# Posts / Statistical Efficiency of the Tau Measure of Location

For a sample $\mathbf{x} = (x_1, x_2, \ldots, x_n)$, the tau measure of location is defined as follows (described in Introduction to Robust Estimation and Hypothesis Testing, Edition 5, Section 3.8.1):

$$ \hat{\mu}_{\tau}(\mathbf{x}) = \left( \sum_{i=1}^n w_i x_i \right) / \left( \sum_{i=1}^n w_i \right), $$where

$$ w_i(\mathbf{x}) = W_c \left( \frac{x_i - \operatorname{median}(\mathbf{x})}{\operatorname{MAD}(\mathbf{x})} \right), \quad W_c(x) = \left( 1 - (x/c)^2 \right)^2 \cdot I(|x| \leq c), $$where $I$ is the indicator function, $\operatorname{MAD}$ is the median absolute deviation, $\operatorname{median}$ is the sample median, and $c$ is a constant (the proposed default value is 4.5).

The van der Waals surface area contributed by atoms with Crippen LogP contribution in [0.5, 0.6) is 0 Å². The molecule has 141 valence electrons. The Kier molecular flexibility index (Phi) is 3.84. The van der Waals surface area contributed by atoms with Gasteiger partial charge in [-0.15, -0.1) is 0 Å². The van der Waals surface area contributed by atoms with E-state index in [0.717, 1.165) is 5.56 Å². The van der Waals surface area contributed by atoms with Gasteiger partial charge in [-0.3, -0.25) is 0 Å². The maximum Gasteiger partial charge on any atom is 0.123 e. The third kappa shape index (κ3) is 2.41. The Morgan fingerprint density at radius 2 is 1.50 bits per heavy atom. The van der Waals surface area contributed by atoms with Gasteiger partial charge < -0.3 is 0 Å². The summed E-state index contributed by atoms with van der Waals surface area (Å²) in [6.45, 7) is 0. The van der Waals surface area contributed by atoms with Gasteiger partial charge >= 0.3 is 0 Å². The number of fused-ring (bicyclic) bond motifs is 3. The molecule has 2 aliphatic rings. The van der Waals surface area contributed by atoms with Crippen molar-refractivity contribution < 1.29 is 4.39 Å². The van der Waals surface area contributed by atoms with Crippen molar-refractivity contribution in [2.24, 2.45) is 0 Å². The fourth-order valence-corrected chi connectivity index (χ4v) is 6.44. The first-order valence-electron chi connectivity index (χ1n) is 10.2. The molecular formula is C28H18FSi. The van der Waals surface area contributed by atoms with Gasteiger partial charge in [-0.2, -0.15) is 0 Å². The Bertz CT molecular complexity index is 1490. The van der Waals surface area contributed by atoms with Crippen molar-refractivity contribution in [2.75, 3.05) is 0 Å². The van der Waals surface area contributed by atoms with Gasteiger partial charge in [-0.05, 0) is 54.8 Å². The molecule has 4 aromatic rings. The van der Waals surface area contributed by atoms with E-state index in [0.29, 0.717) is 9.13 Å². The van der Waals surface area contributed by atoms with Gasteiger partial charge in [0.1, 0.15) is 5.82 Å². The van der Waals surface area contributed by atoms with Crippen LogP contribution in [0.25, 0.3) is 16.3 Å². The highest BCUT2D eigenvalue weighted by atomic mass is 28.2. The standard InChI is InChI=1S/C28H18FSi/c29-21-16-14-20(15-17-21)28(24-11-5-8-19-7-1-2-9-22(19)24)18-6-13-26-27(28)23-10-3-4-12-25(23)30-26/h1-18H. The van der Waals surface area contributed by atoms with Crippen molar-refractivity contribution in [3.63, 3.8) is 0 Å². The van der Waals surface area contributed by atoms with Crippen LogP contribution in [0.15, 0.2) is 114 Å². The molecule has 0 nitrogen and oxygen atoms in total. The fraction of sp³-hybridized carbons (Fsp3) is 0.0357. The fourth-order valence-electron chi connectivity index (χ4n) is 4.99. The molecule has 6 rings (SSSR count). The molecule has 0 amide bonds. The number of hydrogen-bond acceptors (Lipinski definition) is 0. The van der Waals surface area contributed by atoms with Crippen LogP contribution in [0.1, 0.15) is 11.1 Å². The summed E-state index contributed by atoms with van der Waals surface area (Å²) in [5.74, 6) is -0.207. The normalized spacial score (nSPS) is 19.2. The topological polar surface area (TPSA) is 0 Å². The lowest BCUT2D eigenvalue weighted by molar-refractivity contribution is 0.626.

In this post, we briefly check out the statistical efficiency of this measure compared to the mean, the median, and The Hodge-Lehmann Estimator.

Let us evaluate the sampling distribution from the standard normal distribution $\mathcal{N}(0, 1)$, the standard uniform distribution $\mathcal{U}(0, 1)$, and the standard exponential distribution $\operatorname{Exp}(1)$ for $n \in \{ 10, 30, 90 \}$:

As we can see, the tau measure of location is slightly more efficient than the median, but it still lags behind the Hodges-Lehmann estimator.